Benefits of greater emotion granularity
You can take steps now to influence your future emotional experiences.
Knowing your real emotion can provide a deeper understanding of the situation you are in, such as reframing your unhappiness, so it no longer feels so all-consuming. You may also reconsider the source of your discomfort. Eventually, you may be able to categorise a situation with precision.
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Although we think that we know how we feel, the sensations of anger, anxiety, hunger, or illness are more alike than we realize.
We may sometimes misinterpret those signals with grave consequences. But there are some practical ways to gain control of our feelings.
We learn interpretations from others. Your familiar emotion concepts come from your particular social context - your parents, friends, TV, and books, and your own past life experiences.
Other cultures will connect different kinds of meaning from the same sensory input. Utka Eskimos appear to have no clearly defined concept of anger, and Tahitians seem not to share our concept of sadness.
Charles Darwin popularized the theory of emotional fingerprints - that each emotion creates a specific combination of facial expression, body language, and other physiological cues such as a heart rate.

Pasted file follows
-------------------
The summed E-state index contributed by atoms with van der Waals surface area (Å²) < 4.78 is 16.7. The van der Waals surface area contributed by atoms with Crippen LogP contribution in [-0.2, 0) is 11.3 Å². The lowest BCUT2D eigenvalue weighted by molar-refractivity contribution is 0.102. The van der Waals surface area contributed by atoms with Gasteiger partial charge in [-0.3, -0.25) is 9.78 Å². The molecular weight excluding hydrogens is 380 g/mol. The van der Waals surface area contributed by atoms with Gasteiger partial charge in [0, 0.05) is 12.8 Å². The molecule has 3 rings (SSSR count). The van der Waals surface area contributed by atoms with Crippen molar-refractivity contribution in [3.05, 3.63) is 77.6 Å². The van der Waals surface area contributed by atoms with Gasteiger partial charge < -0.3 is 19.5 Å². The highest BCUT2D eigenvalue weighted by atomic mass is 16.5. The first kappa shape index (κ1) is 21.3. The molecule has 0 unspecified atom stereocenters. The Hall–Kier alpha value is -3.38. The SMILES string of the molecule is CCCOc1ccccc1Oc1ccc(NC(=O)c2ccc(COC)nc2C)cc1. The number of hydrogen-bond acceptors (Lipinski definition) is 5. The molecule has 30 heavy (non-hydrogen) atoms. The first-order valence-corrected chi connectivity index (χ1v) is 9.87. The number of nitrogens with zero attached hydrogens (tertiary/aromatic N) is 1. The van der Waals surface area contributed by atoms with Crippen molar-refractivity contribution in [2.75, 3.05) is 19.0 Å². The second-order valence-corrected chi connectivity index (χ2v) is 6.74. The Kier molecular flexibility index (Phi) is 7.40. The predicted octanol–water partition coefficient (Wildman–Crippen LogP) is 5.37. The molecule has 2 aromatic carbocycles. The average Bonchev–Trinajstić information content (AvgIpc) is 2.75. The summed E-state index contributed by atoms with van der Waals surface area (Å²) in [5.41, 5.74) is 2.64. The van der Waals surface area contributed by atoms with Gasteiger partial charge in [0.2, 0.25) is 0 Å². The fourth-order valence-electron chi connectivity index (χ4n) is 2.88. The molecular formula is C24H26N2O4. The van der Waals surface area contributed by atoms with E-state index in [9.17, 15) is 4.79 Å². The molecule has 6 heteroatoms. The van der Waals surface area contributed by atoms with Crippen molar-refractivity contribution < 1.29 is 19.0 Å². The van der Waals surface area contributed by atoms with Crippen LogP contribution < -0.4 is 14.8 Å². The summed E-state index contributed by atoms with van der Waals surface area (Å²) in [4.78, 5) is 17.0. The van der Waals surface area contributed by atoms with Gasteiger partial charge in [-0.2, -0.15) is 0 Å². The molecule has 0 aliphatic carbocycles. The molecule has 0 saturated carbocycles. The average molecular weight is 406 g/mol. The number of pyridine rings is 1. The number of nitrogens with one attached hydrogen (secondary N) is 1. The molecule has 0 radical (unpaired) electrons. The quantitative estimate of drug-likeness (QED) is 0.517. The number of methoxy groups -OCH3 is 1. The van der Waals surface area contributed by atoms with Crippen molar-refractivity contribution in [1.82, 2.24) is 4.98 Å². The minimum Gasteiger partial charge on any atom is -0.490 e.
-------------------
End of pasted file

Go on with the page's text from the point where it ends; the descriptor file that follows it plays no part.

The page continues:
But recently detailed analyses suggest there is no such thing. Each emotion is represented by a whole range of reactions. The way we interpret our body's signals, such as excited or anxious, depends entirely on the context of the situation and can be easily framed by our expectations.
States like hunger, fatigue, or illness produce the same signals as emotions like anger, anxiety, or sadness. This shows the importance of looking after your body as a way to stabilise your mood.
An emotion is an objective state that exhibits itself in many ways like behavior, facial expression, heart rate, blood pressure, and stress-hormone levels. Broadly speaking, we know that there are a limited number of discrete human emotions, mainly joy, anger, sadness, fear, love, hate and desire.
New research on human emotions reveals that they are not isolated into fixed slots, but are fluid, subjective, and can take a cue from the way we describe them, altering themselves accordingly.
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